Here are other highlights from this week’s “Scan All.”

  • “Can’t drive in a straight line. Something’s not right with the front end.” – Ricky Stenhouse Jr. just before he made contact with the outside wall. A commitment line violation resulted in Stenhouse finish multiple laps off the lead.
  • “Tell the 1 (Jamie McMurray) I don’t know what happened there but we both got the short end of the stick.” – Ryan Newman after contact between him and McMurray sent McMurray spinning on a restart.
  • (Expletive), that 24 (Chase Elliott) can be so much (expletive) faster than us.” – Kasey Kahne after being told he was two laps down.

Watch the above video for more.

NASCAR America: Erik Jones recounts rookie Cup season, being taught by Kyle Busch

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Erik Jones, the rookie driver for Furniture Row Racing in the No. 77 Toyota, joined NASCAR America Wednesday for a special show from the NASCAR Hall of Fame.

The 21-year-old driver won the 2015 Camping World Truck Series title and is teammates with Martin Truex Jr.

With Marty Snider, Dale Jarrett and Steve Letarte, Jones discussed the challenges and lessons he’s faced in his first full-time season in the Cup Series.

“The biggest (milestones) for me were trying to win a race and making the playoffs,” Jones said. “Obviously, making the playoffs didn’t happen. … I look back at the last few seasons and rookies that have been in the sport and it’s so hard to win races now. You just don’t see rookies do it a lot.”

Jones also discussed finishing second to Kyle Busch in the Bristol night race and his relationship with the driver who brought him into NASCAR beginning with the Truck Series.

“A lot of times when I was racing in Trucks and Xfinity and Kyle would come to race I’d always run second to him,” Jones said. “I’m like, ‘you know what the problem is? This is the guy who taught me how to race these cars. So I’m good at all the same tracks he’s good at. Except he’s been doing about 10 more years than I have.”

Watch the video for more.

 

PJ1 adhesive to be applied again to track for this weekend’s races at Loudon

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With the successful use of the PJ1 compound in July’s NASCAR Cup race there, New Hampshire Motor Speedway officials announced Wednesday they will apply the compound again to the track for this weekend’s racing.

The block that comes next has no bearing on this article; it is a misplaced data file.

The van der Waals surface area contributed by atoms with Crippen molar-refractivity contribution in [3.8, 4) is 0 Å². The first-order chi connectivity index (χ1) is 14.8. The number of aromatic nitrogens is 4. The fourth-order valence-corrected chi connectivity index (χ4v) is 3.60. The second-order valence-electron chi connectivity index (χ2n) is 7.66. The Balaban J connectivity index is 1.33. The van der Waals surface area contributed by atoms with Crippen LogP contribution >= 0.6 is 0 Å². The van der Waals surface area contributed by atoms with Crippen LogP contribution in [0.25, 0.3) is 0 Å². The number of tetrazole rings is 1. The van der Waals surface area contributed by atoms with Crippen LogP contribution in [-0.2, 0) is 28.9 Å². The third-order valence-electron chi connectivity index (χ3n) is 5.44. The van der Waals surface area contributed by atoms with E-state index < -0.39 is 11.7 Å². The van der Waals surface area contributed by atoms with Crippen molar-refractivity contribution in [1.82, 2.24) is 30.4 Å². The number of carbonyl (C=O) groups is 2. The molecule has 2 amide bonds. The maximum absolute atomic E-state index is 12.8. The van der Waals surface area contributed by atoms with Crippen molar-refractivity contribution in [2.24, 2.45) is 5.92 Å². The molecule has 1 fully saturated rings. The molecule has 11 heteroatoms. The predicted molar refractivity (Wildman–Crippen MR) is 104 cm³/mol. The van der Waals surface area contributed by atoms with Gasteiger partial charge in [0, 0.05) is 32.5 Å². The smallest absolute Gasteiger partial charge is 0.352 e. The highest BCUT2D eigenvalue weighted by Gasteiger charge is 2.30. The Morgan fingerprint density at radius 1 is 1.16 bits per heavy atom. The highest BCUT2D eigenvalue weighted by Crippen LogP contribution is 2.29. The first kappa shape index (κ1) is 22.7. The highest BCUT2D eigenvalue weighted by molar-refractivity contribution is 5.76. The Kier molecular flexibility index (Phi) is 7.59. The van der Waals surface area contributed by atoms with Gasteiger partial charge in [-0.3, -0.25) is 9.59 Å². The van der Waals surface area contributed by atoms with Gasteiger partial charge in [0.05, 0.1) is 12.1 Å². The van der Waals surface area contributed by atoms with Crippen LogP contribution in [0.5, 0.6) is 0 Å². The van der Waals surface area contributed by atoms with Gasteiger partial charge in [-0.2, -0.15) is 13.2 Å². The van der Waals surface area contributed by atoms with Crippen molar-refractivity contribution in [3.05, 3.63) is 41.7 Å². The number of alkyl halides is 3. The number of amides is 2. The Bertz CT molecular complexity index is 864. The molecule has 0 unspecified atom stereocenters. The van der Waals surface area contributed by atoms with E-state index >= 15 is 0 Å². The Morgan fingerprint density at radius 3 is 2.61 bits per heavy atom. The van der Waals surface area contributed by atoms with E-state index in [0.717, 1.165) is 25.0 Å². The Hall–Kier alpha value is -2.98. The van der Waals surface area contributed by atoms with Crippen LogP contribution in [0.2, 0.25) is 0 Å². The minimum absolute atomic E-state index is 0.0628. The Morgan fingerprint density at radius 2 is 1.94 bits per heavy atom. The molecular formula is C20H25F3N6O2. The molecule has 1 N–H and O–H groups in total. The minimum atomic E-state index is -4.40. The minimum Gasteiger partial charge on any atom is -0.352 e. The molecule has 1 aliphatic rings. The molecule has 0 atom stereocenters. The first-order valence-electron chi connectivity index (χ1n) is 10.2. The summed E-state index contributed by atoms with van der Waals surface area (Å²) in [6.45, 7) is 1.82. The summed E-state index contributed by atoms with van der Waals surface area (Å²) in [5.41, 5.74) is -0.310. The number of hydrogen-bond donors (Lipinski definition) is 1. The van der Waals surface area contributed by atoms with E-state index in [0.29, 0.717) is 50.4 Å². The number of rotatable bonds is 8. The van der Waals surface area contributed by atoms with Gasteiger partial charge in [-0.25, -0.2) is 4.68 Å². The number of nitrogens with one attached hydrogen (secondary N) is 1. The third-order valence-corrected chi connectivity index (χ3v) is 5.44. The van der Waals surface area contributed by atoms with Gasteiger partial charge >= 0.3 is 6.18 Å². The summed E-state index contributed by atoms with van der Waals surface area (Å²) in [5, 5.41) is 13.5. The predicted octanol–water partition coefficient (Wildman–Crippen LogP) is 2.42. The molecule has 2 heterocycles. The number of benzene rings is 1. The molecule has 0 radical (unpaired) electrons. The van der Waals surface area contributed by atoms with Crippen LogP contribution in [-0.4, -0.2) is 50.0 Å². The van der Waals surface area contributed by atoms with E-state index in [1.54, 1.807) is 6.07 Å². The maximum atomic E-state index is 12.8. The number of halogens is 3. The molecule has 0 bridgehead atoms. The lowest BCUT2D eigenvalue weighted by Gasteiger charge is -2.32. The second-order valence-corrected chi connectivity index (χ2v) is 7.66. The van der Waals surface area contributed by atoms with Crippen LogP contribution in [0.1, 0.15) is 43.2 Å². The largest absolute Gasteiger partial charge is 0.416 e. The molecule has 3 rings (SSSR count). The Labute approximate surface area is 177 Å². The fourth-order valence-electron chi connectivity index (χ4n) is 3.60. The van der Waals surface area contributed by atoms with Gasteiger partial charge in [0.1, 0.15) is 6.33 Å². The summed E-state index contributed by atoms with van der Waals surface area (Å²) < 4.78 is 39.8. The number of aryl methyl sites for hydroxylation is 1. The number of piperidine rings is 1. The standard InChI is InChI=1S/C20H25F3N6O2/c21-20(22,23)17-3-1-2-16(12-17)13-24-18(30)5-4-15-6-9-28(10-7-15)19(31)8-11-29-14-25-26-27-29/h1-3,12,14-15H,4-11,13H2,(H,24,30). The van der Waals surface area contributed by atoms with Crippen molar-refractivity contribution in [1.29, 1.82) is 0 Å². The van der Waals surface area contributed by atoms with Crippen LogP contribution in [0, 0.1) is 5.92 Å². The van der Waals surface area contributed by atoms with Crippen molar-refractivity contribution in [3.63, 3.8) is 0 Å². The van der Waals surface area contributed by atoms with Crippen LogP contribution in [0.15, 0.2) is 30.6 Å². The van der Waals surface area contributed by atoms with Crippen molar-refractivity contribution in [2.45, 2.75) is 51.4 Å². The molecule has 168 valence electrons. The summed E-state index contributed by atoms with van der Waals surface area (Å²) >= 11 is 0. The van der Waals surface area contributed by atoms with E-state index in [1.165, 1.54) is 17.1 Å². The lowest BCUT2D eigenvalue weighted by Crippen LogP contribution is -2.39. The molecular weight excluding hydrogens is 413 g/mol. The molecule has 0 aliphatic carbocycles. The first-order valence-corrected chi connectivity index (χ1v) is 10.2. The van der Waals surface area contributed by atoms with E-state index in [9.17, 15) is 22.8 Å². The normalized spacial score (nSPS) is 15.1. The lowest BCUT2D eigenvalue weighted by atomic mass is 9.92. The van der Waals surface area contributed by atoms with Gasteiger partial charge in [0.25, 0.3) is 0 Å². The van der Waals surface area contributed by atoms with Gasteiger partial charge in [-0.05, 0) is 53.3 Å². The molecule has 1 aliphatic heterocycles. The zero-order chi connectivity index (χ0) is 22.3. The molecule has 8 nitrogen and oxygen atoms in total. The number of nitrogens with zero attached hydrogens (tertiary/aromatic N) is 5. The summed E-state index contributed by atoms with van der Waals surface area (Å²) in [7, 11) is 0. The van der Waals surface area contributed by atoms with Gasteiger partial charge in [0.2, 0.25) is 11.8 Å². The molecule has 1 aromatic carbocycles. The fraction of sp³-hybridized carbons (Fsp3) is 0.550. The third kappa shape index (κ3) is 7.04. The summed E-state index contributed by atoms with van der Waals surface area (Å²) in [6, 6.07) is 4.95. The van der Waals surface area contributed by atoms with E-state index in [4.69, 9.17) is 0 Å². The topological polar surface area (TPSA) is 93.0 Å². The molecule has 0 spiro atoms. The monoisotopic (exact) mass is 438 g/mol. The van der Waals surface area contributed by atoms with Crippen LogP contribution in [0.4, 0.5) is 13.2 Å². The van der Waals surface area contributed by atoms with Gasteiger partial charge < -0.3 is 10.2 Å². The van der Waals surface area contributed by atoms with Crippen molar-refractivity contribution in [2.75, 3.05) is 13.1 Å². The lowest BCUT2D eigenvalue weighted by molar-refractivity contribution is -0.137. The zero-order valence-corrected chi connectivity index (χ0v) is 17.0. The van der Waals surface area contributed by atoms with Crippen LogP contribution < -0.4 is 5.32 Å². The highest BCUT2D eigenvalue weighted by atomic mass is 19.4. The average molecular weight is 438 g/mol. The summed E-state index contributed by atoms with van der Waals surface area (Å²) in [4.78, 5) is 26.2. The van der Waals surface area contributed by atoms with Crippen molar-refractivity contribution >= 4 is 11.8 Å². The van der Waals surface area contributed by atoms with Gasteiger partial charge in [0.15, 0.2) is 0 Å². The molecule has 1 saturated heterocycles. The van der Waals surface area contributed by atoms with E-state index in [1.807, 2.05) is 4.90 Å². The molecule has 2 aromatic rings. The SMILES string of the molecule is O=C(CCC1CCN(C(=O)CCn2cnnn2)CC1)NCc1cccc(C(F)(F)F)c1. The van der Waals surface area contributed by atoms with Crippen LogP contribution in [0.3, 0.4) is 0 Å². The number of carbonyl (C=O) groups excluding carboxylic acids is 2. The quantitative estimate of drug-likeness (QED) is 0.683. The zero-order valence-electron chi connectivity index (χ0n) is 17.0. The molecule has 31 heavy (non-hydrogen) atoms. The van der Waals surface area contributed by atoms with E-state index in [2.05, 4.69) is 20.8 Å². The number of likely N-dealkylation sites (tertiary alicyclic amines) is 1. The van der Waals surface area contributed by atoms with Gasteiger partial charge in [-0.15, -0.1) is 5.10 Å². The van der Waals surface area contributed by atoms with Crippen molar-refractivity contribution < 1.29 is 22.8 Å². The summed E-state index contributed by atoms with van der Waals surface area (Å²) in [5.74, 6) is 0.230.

The 1.058-mile flat track will play host to the Cup and Camping World Truck Series playoff races, as well as the NASCAR Whelen Modified Tour and the American Canadian Tour race series.

“There’s no question that the track bite compound we laid down in July allowed for some awesome racing around the entire racetrack,” NHMS executive VP and GM David McGrath said in a statement. “We received some very positive feedback from the drivers, teams and, most importantly, the fans. The support to do it again in September was overwhelming.”

McGrath said the PJ1 adhesive compound will be added to the first and third grooves in all four turns on Thursday evening. It will be reapplied again on Saturday night to be fresh for Sunday afternoon’s Cup race.

Several drivers gave their endorsement for the move:

Kyle Larson: “I think it’s awesome. I was surprised at how well it worked. I liked the element of it changing quickly and wearing out and then wearing out in different spots and stuff. It just adds an element to us that we have to adapt to. In the past … you kind of just run the same line all race long, but (in July) everybody I got around was running somewhat of a different line, and I thought that was a really cool thing.”

Joey Logano: “The question got put out to a lot of different drivers … from the (NASCAR Cup Drivers Council). We kind of got on our group chat and were talking back and forth about what we thought was best. (In the past) after 10 or 15 laps, everyone is kind of where they are at and passes don’t happen often. The wider we can make the racetrack, the more passes that can be made.”

Kyle Busch: “We always run that one lane here, which I call the middle lane. They were just trying to widen the racetrack a little bit and give a little bit more opportunity for us to be able to run side by side and not feel like we’re crashing here all the time or running into each other on restarts.”

Kevin Harvick: “I like the prospects of us trying different things. As the (summer Cup) race wore on, things changed. You had to move around. The PJ1 is one of those things that can definitely make the race better if you can add more lanes of racing.”

Austin Dillon: “I thought (the PJ1) held on good throughout the race in July; I’m a fan of it. July’s race was a blast and everyone is excited about it this time around. We’re going to be aggressive and just go after it this weekend.”